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Pete Rose’s record-breaking 4,192nd hit bat to sell at Heritage Auctions

By
2019-01-22

Pete Rose's historic 4,192nd hit bat could sell for more than $600,000 at Heritage next month
Pete Rose's historic 4,192nd hit bat could sell for more than $600,000 at Heritage next month (Image: Heritage Auctions)

The baseball bat used by Pete Rose to break Ty Cobb’s all-time MLB hit record is heading for auction at Heritage next month.

The bat has been described as “arguably the most historically significant bat ever swung in a Major League park”, and is expected to sell for upwards of $600,000 when it goes up for sale on February 23-24.

In September 1985 Rose won the 4,192nd hit of his career, breaking the record set by the legendary Ty Cobb which had stood for 58 years.

He went on to record another 64 hits, taking his final tally to an amazing 4,256 career hits – a record which still seems almost insurmountable 30 years later.

But despite his achievements with a bat, Pete Rose remains without doubt one of the most controversial figures in MLB history.

As a player he was known as ‘Charlie Hustle’, and his stats speak for themselves. Despite having ended his playing career back in 1986, he remains the all-time MLB leader in hits (4,256), games played (3,562), at-bats (14,053), singles (3,215), and outs (10,328).

His awards included three World Series rings, two Golden Gloves, one Most Valuable Player Award and the Rookie of the Year Award, along with making 17 All-Star appearances in an unprecedented five different positions.

His most triumphant moment came on September 11, 1985, as Rose hit a single to left-center field off San Diego Padres pitcher Eric Show in front of his home crowd at the Riverfront Stadium.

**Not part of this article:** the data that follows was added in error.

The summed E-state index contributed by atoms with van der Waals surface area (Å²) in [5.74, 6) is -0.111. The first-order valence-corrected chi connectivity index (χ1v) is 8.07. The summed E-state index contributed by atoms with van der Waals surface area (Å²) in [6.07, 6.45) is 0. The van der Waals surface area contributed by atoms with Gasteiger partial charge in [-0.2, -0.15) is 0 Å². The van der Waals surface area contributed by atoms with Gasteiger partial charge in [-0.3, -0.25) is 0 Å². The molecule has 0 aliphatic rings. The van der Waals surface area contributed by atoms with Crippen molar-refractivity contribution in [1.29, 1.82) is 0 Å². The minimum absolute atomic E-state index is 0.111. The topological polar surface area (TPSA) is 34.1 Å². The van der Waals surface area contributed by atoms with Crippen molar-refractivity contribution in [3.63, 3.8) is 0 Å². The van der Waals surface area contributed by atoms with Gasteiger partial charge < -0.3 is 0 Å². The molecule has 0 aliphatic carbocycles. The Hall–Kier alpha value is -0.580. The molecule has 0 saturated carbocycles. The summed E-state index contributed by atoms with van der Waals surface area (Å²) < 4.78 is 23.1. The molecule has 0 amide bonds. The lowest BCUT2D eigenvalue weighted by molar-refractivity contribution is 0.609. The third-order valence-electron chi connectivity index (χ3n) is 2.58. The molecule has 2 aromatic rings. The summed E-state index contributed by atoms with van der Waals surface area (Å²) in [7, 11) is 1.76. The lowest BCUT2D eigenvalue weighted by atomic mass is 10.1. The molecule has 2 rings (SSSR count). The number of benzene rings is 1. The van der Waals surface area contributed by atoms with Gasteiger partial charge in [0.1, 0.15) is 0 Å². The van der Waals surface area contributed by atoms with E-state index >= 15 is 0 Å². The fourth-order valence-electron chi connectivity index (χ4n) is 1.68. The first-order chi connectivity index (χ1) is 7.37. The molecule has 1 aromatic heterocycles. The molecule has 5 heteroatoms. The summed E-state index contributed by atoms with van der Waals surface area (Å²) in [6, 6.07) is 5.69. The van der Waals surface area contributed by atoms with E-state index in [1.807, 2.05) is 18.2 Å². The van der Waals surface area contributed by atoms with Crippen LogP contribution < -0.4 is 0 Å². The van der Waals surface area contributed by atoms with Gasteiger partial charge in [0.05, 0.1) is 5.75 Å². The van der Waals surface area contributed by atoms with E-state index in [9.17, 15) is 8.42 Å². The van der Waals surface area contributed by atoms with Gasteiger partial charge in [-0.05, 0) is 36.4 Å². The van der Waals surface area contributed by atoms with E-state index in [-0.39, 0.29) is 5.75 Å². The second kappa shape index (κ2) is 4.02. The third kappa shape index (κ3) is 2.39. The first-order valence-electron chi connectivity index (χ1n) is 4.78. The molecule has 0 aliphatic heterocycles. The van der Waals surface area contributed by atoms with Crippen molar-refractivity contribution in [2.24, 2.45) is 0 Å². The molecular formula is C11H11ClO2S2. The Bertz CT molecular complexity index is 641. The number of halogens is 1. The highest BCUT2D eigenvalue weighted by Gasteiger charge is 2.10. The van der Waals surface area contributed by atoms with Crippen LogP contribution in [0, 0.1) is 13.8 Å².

The crowd roared, Rose’s Cincinnati teammates lifted him above their heads, team owner Marge Schott presented him with a new Corvette, and his son Pete Jr. joined him on the field for a hug.

For many, it was one of the greatest moments in baseball history. But four years later

In August 1989 Rose was accused of gambling on baseball games whilst playing for and managing the Reds. He denied the accusations, but following an investigation he was fired and permanently placed on baseball’s ineligible list.

He was subsequently barred from induction into the Baseball Hall of Fame, and he remains, along with Shoeless Joe Jackson, perhaps the game’s most famous player missing from the roster at Cooperstown.

Following years of denials, Rose finally admitted betting on Cincinnati Reds games in his 2004 autobiography – although he was adamant he never bet against his own team.

Thirty years on he can be found autographing memorabilia in a Las Vegas casino, surrounded by the same world of high-stakes gambling that led to his undoing.  

But regardless of his fall from grace, his on-the-field legacy cannot be denied, and the bat offered at Heritage is surely the centrepiece of a record-breaking career.

“I’m one of those guys, when I’m gone, you can think about me in nine different ways,” said Rose in a 2014 interview with ESPN. “You can think about me getting all the hits. Or you can think about me going to prison or getting divorced or sliding headfirst or knocking catchers down.

“You can think of me being brash. Or you can think about me being the biggest winner in the history of sports. That’s the best record I’ve got.”


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